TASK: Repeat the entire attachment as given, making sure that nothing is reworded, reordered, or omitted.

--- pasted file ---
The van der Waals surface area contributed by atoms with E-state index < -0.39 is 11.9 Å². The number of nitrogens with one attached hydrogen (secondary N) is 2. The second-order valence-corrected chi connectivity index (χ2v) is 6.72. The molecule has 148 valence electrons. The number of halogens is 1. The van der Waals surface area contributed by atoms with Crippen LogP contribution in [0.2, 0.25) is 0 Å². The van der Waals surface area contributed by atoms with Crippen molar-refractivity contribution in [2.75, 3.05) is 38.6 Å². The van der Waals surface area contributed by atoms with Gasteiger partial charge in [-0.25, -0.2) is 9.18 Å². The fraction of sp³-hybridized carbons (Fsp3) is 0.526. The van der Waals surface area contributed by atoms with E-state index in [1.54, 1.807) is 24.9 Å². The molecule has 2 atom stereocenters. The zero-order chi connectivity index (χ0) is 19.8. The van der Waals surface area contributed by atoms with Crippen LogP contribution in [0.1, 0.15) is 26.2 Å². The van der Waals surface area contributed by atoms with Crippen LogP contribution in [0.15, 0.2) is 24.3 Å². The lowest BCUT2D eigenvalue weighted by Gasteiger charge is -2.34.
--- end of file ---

The van der Waals surface area contributed by atoms with E-state index < -0.39 is 11.9 Å². The number of nitrogens with one attached hydrogen (secondary N) is 2. The second-order valence-corrected chi connectivity index (χ2v) is 6.72. The molecule has 148 valence electrons. The number of halogens is 1. The van der Waals surface area contributed by atoms with Crippen LogP contribution in [0.2, 0.25) is 0 Å². The van der Waals surface area contributed by atoms with Crippen molar-refractivity contribution in [2.75, 3.05) is 38.6 Å². The van der Waals surface area contributed by atoms with Gasteiger partial charge in [-0.25, -0.2) is 9.18 Å². The fraction of sp³-hybridized carbons (Fsp3) is 0.526. The van der Waals surface area contributed by atoms with E-state index in [1.54, 1.807) is 24.9 Å². The molecule has 2 atom stereocenters. The zero-order chi connectivity index (χ0) is 19.8. The van der Waals surface area contributed by atoms with Crippen LogP contribution in [0.1, 0.15) is 26.2 Å². The van der Waals surface area contributed by atoms with Crippen LogP contribution in [0.15, 0.2) is 24.3 Å². The lowest BCUT2D eigenvalue weighted by Gasteiger charge is -2.34.